Go, Dog, Go! by P. D. Eastman
Eastman, P D. Go, Dog, Go! New York: Random House Children’s Books, 2011. Print.
This classic children’s book by P.D. Eastman has been re-released in 2011 in a special 50th Anniversary Party edition format, complete with a shiny and colourful foil-like cover. Written exclusively for children just learning how to read, this story takes the reader on a whimsical and light-hearted course through colours, numbers, time, and more. Dogs in all shapes, sizes, and colours are doing multiple actions on various forms of vehicles, and a large number of them are on their way to an unnamed location, which we find out at the end is a party atop a tree. Kids can explore movement and direction with lines like “The blue dog is in. The red dog is out.” The book also teaches prepositions and proximity to other objects with declarations such as “Two dogs in a house on a boat in the water. A dog over the water. A dog under the water.”
The book consists of large print and sentences being broken down into 2-3 words per line:
at a party
on a boat
This approach makes the book much less intimidating for beginning readers, and allows them to explore the book at an appropriate pace. The words are simple and easier for pronunciation, so children trying to read along with parents will likely not be frustrated by this book. The words are often repeated so the reader will actually recognize phrases and terms previously used in the book, and “Go, dog. Go!” is an amusing repeated chant used to encourage the dogs on their journey. Along with this, colourful and quirky drawings accompany each of the phrases, allowing kids to understand the context better through visual reinforcement.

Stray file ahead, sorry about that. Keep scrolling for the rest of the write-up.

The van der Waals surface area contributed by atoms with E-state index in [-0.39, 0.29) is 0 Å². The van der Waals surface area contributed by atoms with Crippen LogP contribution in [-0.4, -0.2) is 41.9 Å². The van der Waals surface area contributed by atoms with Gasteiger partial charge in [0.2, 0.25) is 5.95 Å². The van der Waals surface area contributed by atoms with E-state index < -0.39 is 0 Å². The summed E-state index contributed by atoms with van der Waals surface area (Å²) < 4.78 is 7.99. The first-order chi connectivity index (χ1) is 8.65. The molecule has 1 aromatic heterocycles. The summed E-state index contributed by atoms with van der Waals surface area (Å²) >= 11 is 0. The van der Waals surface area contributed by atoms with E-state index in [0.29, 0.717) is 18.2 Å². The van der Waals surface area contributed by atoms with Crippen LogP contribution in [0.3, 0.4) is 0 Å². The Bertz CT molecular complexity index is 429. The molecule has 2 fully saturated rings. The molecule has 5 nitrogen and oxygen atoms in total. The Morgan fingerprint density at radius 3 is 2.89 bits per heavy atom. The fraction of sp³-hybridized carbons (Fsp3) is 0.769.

Aside from being a great tool for teaching, this book is also a humorous tale for the reader. Several times throughout the book, one dog wearing a simple hat asks another dog whether or not he likes it. He bluntly replies, “I do not like that hat,” and the two part ways. This happens several more times with several more plain hats, and each time the dog replies “I do not like that hat.” At the large dog party at the end of the book, the first dog is wearing an over-the-top, outlandish party hat that is borderline ridiculous; it is at this time that the second dog agrees that it is a great hat, and the two ride off into the sunset together.
Overall, this book is great for preschool and beginning readers, and would also be an excellent read-along book for parents to share with their toddlers as part of an early literacy program. The variety of words and pictures are exciting for the new reader, and will prove to be an enjoyable first reading experience. This book has a unique and timeless appeal; it has been a popular go-to book for beginning literacy for the past 50 years and will continue to enchant young readers well into the future.
Highly-recommended: 4 out of 4 stars
Reviewer: Diana Keto
Diana is originally from the Washington, D.C. area, where she worked for several years at a government library. She received her MLIS in 2009 and works at University of Alberta as a Public Services Librarian in the Humanities and Social Sciences Library.